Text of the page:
Four Daughters
While the big reveal leaves an impact, the re-enactment heavy style of this documentary doesn’t feel polished.

Four Daughters

Runtime: 01:47
Between light and darkness stands Olfa, a Tunisian woman and the mother of four daughters. One day, her two older daughters disappear. Filmmaker Kaouther Ben Hania invites professional actresses to fill in their absence.

A Tunisian woman and her two youngest daughters tell their story with the help of actors playing the two eldest daughters in . Olfa Hamrouni is a Tunisian woman, whose two eldest daughters Ghofrane and Rahma disappeared in 2015 when they were 16 and 15 years old respectively. With her youngest daughters Eya and Tayssir and actors and standing in for Ghofrane and Rahma, Olfa tells her story of the challenges she faced raising four daughters.

Four Daughters Synopsis

Four Daughters is a hybrid documentary directed by Kaouther Ben Hania. The film tells the story of Olfa Hamrouni, occasionally played in reenactments by , whose two youngest daughters Eya and Tayssir still live with her, while her oldest daughters Ghofrane and Rahma were “devoured by the wolf.” With the help of the dramatizations, the sequence of events leading to Olfa's daughter's disappearance is recreated. This includes Olfa's abusive partners (all played by ), rebellious goth phases, and conservative Islamic practices.

My Thoughts on Four Daughters

While Four Daughters is a documentary that relies heavily on reenactments, they are presented in an incredibly fourth-wall-breaking fashion. There is one particular moment, where one of the daughters, Tayssir, is recreating a confrontation with his abusive step-father and actor Majd Mastoura ends up getting disturbed and walking away, with Tayssir proceeding to explain how she already moved on from the incident, all while playing with a prop knife in her hands.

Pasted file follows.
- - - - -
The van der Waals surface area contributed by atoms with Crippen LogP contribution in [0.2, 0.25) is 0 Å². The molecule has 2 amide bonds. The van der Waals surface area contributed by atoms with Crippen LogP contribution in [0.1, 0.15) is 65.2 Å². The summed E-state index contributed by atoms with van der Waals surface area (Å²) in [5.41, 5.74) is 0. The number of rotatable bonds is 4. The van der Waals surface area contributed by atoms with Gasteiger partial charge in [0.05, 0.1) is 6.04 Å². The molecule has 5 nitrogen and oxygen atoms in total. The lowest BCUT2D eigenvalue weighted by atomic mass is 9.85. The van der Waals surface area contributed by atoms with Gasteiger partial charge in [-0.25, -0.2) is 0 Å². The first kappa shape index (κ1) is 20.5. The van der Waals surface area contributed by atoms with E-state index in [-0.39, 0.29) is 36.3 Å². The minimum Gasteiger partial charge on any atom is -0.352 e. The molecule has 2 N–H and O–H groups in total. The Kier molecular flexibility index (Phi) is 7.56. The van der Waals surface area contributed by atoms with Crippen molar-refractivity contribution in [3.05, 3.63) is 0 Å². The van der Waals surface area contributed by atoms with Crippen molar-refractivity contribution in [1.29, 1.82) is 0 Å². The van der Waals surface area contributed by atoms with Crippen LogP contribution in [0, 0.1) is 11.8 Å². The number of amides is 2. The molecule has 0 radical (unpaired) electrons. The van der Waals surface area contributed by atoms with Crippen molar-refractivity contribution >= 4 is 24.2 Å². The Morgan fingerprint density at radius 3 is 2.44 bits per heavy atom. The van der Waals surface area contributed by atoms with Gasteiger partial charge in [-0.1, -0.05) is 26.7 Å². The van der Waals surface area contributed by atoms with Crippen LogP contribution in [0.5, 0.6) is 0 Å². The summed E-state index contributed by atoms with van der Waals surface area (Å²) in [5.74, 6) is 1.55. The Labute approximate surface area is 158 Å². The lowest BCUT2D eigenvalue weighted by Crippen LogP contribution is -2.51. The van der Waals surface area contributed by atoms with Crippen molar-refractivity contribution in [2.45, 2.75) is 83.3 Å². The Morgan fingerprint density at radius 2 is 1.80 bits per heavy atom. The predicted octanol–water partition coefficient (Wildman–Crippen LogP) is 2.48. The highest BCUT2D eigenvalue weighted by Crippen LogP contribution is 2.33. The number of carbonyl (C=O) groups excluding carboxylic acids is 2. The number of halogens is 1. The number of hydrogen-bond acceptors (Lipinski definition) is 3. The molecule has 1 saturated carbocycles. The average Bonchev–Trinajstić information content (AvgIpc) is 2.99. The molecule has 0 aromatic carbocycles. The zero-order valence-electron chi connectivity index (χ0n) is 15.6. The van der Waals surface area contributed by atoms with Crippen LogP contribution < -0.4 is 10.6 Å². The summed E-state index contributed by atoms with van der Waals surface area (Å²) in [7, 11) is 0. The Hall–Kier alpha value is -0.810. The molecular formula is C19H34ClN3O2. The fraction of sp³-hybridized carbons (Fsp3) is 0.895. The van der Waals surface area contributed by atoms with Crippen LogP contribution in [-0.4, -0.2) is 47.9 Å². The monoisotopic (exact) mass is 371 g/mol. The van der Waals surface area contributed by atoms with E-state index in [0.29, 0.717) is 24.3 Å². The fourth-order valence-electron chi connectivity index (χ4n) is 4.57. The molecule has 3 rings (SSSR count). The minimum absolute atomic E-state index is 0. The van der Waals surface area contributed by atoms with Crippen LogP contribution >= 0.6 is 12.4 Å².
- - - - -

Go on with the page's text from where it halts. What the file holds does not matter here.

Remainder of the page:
Four Daughters is purposely vague about how and why Olfa Hamrouni's eldest daughters disappeared, though she blames her failings at being a mother. Indeed, the film makes it appear that Olfa's response to a teenage goth phase was so harsh that Ghofrane and Rahma began adopting more conservative Muslim practices, such as wearing Hijabs that cover everything except their eyes. This all leads to the big reveal of what exactly happened to Ghofrane and Rahma, as the film makes the switch from reenactments to archive news footage.

The big reveal of Four Daughters undoubtedly leaves an impact, especially with the knowledge that Ghofrane and Rahma were still so young at the time of their disappearance. It also marks the point where the film truly feels like a documentary. I'm not completely against hybrid formats, but I have found the reenactments of Four Daughters to be too casual and not that polished. It almost feels like Kaouther Ben Hania didn't shoot enough for proper narrative reenactments, so she also included the behind-the-scenes b-roll.

That said, Four Daughters is still an interesting documentary about the age-old fear of the sins of the parents being passed on to the children. It is said towards the end of the film that daughters usually follow in the footsteps of their mothers until a generation comes along that does things differently. While Eya and Tayssir are representative of this new generation, Olfa Hamrouni fears the curse continued with the way she treated Ghofrane and Rahma.

Trailer for Four Daughters

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Sean Patrick Kelly
Sean Patrick Kelly
Sean Patrick Kelly is a freelance film critic and blogger based in Toronto, Ontario, Canada.